Governor Brown spoke to the people at the town hall in Santa Rosa High School, explaining the immensity of the wildfires and their impact on California's history.
"This is truly one of the greatest, if not the greatest tragedy that California has ever faced," Brown said.
Brown knew the work was far from over but said he was committed to help all those who have been affected, even going as far as saying if anyone had any trouble to call his office.
"We’re not out of the woods yet, there is still fires burning, there is still danger," Brown said. "People need to not come to the conclusion that they don’t need to be on the alert. People need to move when they are told, and they need to take it very seriously."
The governor's statements came on the heels of more evacuation orders in the area, with many residents still unsure of their status as fires burned around them.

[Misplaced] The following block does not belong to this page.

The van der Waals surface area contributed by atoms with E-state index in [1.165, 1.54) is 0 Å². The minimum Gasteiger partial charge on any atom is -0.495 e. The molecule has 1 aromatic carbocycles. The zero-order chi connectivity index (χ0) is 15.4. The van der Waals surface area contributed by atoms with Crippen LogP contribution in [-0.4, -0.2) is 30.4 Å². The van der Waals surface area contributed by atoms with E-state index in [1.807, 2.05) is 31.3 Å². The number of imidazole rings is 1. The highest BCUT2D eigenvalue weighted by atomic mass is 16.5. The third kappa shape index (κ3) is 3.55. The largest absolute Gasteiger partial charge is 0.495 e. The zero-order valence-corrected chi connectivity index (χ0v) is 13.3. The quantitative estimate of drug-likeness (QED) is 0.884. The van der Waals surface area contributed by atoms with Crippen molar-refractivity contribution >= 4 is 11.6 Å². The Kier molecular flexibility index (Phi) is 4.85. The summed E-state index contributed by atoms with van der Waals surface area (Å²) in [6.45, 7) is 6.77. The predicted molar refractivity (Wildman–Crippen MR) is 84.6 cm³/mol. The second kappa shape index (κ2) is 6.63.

The leaders then held a town hall with a large group of residents, urging them to keep pushing and assuring them that they will not stop their efforts to provide funding and resources, especially for those on the front lines.
"The danger is still very present and we all should be very thankful for the California firefighters who have come from all over the state, some working 80-hour shifts to ensure that we can mitigate the damage and bring people to safety," Senator Harris said.
People in the crowd held onto every word, writing them down, filled with questions about when they can go home or how to get started in the rebuilding process, questions organizations like FEMA tried to answer in the town hall session. As cheers filled the room, it was clear that having state leaders present was a step in the right direction.